More and more people with dementia in the future



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According to the World Alzheimer's Report, the number of people with dementia will triple by 2050

Worldwide, the number of people suffering from dementia has increased significantly in the past. According to the 2013 World Alzheimer Report, it is expected that there will be around 115 million demented people worldwide by 2050. According to the authors of the report, however, no country has been prepared for the high demands in the care and care of dementia patients.

Dementia is becoming one of the greatest challenges of this century “Worldwide, 13 percent of people aged 60 years or older need long-term care. Between 2010 and 2050, the total number of older people in need of care will almost triple from 101 to 277 million, ”says the World Alzheimer Report. Long-term care mostly affects people with dementia such as Alzheimer's. Their number is expected to increase to 115 million by the middle of the century. That would be more people than live in Mexico today, which is one of the 15 most populous countries in the world. An unimaginable high number of people in need of care, for whom there is not nearly enough supply, and a challenge for health systems that all countries worldwide have to face.

According to the report, around 35 million people worldwide are currently suffering from Alzheimer's or other forms of dementia. Around 1.4 million are affected in Germany. According to the German Alzheimer's Association, there will be three million dementia by 2050, one in three of whom is over 90 years old. It can be expected that around half of all people in need of care will develop some form of dementia with increasing age. About 80 percent of the residents of old people's homes and nursing homes are affected by this, the authors of the report write. In Germany, around 60 percent of people in old people's homes suffer from dementia.

“Dementia clearly has huge socio-economic impacts worldwide. It is difficult to predict such a large sum, ”says the World Alzheimer Report. Currently, $ 604 trillion in costs would be associated with dementia. “If dementia were a country, it would be in 18th place in the world’s strongest economies, ranking between Turkey and Indonesia. If dementia were a company, it would be one of the largest in terms of annual earnings worldwide, surpassing Wal-Mart ($ 414 trillion) and Exxon Mobile ($ 311 trillion), ”wrote Professor Martin Prince of King's University in London College and his team in the World Alzheimer's Report.

Dementia and relatives need more support Relatives of dementia patients are often overwhelmed with care. In the World Alzheimer Report, the authors therefore call for more support for relatives and better pay for professional nurses. "We are already receiving two thirds of calls from families in a crisis," Roger Baumgart, managing director of a care provider in the UK, told the dpa news agency.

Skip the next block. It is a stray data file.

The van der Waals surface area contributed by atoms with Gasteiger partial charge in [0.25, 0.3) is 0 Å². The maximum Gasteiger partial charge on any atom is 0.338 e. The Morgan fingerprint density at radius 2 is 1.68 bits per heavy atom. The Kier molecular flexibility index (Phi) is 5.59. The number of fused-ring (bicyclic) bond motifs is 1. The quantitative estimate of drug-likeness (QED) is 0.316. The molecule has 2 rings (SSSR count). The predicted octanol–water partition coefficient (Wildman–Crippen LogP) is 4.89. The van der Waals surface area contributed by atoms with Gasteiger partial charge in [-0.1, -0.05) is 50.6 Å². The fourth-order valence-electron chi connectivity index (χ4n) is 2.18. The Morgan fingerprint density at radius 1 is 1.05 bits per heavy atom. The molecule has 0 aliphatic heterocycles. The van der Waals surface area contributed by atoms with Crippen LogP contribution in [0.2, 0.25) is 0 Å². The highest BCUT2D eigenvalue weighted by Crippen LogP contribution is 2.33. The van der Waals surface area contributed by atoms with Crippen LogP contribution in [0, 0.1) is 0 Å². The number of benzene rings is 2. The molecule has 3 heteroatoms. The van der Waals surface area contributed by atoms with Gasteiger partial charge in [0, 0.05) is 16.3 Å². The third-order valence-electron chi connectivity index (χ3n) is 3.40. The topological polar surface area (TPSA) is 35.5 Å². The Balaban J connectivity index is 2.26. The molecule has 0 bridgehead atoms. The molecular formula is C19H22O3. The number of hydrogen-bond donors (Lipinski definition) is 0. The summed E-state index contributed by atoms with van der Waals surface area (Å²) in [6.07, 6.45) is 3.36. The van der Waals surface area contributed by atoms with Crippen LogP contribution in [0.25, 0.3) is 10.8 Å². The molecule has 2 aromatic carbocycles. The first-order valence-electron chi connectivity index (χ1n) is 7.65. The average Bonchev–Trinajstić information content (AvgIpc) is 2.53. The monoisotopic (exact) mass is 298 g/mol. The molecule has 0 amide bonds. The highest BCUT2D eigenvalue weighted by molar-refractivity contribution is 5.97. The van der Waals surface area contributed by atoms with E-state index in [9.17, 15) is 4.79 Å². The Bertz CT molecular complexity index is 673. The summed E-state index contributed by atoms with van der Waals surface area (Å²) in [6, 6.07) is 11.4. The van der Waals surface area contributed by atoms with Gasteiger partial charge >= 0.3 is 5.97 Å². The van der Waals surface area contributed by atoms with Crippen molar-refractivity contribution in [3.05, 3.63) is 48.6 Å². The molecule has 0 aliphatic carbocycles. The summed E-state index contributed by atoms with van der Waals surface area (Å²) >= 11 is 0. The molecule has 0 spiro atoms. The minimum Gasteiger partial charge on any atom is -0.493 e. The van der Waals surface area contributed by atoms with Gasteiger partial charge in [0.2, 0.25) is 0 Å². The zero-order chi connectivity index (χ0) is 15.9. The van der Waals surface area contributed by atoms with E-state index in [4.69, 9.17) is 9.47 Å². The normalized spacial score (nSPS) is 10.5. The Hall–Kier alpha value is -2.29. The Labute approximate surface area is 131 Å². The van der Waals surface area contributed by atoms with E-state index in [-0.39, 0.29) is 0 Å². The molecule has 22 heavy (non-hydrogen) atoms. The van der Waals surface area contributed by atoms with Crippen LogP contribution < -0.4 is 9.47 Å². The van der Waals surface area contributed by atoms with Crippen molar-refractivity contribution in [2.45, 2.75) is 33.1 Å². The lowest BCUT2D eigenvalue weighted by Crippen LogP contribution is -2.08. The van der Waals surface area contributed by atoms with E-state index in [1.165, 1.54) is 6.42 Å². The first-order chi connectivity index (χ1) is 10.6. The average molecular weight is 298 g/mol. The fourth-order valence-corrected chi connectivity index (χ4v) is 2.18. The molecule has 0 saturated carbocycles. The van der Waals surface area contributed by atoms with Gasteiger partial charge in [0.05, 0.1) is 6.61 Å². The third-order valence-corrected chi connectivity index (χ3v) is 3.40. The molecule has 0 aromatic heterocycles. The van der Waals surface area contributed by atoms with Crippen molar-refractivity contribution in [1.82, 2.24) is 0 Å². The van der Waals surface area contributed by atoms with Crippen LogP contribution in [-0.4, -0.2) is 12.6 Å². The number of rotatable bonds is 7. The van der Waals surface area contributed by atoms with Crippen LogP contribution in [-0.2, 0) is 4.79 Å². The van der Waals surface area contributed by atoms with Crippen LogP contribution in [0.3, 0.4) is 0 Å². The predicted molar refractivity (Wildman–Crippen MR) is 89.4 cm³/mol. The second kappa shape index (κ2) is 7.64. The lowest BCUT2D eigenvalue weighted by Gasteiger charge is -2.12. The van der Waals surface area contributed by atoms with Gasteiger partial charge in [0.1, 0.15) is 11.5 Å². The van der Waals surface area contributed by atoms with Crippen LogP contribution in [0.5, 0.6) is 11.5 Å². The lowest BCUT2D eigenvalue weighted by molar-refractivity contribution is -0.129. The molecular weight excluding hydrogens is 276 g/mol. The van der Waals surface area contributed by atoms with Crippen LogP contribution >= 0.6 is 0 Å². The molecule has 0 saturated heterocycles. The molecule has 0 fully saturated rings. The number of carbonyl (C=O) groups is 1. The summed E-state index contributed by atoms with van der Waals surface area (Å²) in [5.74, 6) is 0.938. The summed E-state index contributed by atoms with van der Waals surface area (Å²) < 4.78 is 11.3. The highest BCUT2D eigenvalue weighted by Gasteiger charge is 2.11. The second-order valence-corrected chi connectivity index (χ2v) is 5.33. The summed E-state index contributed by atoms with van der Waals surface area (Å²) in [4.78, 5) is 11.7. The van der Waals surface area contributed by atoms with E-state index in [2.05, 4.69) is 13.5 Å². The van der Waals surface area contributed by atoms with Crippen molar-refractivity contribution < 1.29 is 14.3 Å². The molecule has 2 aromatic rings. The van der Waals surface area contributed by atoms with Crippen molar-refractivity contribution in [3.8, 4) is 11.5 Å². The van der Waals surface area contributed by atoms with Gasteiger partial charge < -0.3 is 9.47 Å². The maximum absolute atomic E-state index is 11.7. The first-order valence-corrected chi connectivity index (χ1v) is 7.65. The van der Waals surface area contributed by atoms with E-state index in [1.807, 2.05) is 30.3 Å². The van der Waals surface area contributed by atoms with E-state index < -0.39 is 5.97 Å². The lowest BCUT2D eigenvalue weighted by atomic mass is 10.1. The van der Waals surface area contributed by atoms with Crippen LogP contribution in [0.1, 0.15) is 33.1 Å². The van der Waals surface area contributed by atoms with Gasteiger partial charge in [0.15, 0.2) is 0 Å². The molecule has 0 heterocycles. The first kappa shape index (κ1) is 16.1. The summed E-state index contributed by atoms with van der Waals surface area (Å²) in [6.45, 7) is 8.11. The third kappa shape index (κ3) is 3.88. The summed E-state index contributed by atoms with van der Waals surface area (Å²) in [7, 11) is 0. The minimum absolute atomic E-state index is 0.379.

In Germany, too, the range of outpatient care services, nursing home places or alternative care offers such as shared apartments needs to be increased significantly, also speaks to Hans-Jürgen Freter, spokesman for the Alzheimer Society, in an interview with the news agency. “Two thirds of dementia patients are still being looked after at home. It won't go on like this, "reports the expert." In the future there will be fewer children who can take care of themselves. And there will be more older singles. " The municipalities in particular are required to deal appropriately with dementia patients.

No adequate care for people with dementia Professor Hans Gutzmann, President of the German geriatric psychiatrists, sees great shortcomings in the care of people with dementia. So far, politicians have viewed Alzheimer's and other dementia diseases primarily as a nursing problem. This results in a separation of health and long-term care insurance funds, which means that dementia patients are not adequately cared for in Germany, based on international standards. From a business perspective, it would not make sense for a health insurance company to pay for a therapy, but the long-term care insurance company would have its financial benefits in that the costs of nursing measures would only be incurred later due to the treatment. Therefore, what would make sense for the patient remains undone.

The German Alzheimer Society demands that drugs, non-drug therapies and nursing measures should be used in an overall therapeutic concept. This can slow down the disease so that those affected can lead a self-determined life in dignity for longer. In addition, the costs for accommodation in the nursing home, which could take place later thanks to such an overall therapeutic concept, would be reduced. (ag)

Image: Gerd Altmann, Pixelio.de

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